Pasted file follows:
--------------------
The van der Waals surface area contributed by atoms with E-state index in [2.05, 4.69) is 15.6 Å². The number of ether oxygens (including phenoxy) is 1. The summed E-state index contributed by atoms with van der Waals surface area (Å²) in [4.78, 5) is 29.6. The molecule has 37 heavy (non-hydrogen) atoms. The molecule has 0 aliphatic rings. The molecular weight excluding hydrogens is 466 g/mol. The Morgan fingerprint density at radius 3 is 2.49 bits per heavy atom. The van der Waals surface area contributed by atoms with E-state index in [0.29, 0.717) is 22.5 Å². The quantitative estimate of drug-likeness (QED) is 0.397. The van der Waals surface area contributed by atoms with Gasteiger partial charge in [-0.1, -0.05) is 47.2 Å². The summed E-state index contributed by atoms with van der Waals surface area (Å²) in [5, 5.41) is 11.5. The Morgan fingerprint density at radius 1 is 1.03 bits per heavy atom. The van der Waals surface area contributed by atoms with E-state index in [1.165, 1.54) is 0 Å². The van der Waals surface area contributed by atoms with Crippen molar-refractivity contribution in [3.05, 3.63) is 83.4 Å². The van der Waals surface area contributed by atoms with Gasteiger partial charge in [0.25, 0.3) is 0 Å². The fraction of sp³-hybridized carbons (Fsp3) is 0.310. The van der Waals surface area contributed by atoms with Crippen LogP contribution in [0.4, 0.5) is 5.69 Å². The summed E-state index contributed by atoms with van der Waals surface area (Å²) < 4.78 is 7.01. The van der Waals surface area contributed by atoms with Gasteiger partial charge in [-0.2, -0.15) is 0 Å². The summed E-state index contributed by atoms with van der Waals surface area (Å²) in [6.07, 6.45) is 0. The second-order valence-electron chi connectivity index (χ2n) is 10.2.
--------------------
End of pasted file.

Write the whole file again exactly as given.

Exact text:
The van der Waals surface area contributed by atoms with E-state index in [2.05, 4.69) is 15.6 Å². The number of ether oxygens (including phenoxy) is 1. The summed E-state index contributed by atoms with van der Waals surface area (Å²) in [4.78, 5) is 29.6. The molecule has 37 heavy (non-hydrogen) atoms. The molecule has 0 aliphatic rings. The molecular weight excluding hydrogens is 466 g/mol. The Morgan fingerprint density at radius 3 is 2.49 bits per heavy atom. The van der Waals surface area contributed by atoms with E-state index in [0.29, 0.717) is 22.5 Å². The quantitative estimate of drug-likeness (QED) is 0.397. The van der Waals surface area contributed by atoms with Gasteiger partial charge in [-0.1, -0.05) is 47.2 Å². The summed E-state index contributed by atoms with van der Waals surface area (Å²) in [5, 5.41) is 11.5. The Morgan fingerprint density at radius 1 is 1.03 bits per heavy atom. The van der Waals surface area contributed by atoms with E-state index in [1.165, 1.54) is 0 Å². The van der Waals surface area contributed by atoms with Crippen molar-refractivity contribution in [3.05, 3.63) is 83.4 Å². The van der Waals surface area contributed by atoms with Gasteiger partial charge in [0.25, 0.3) is 0 Å². The fraction of sp³-hybridized carbons (Fsp3) is 0.310. The van der Waals surface area contributed by atoms with Crippen LogP contribution in [0.4, 0.5) is 5.69 Å². The summed E-state index contributed by atoms with van der Waals surface area (Å²) < 4.78 is 7.01. The van der Waals surface area contributed by atoms with Gasteiger partial charge in [-0.2, -0.15) is 0 Å². The summed E-state index contributed by atoms with van der Waals surface area (Å²) in [6.07, 6.45) is 0. The second-order valence-electron chi connectivity index (χ2n) is 10.2.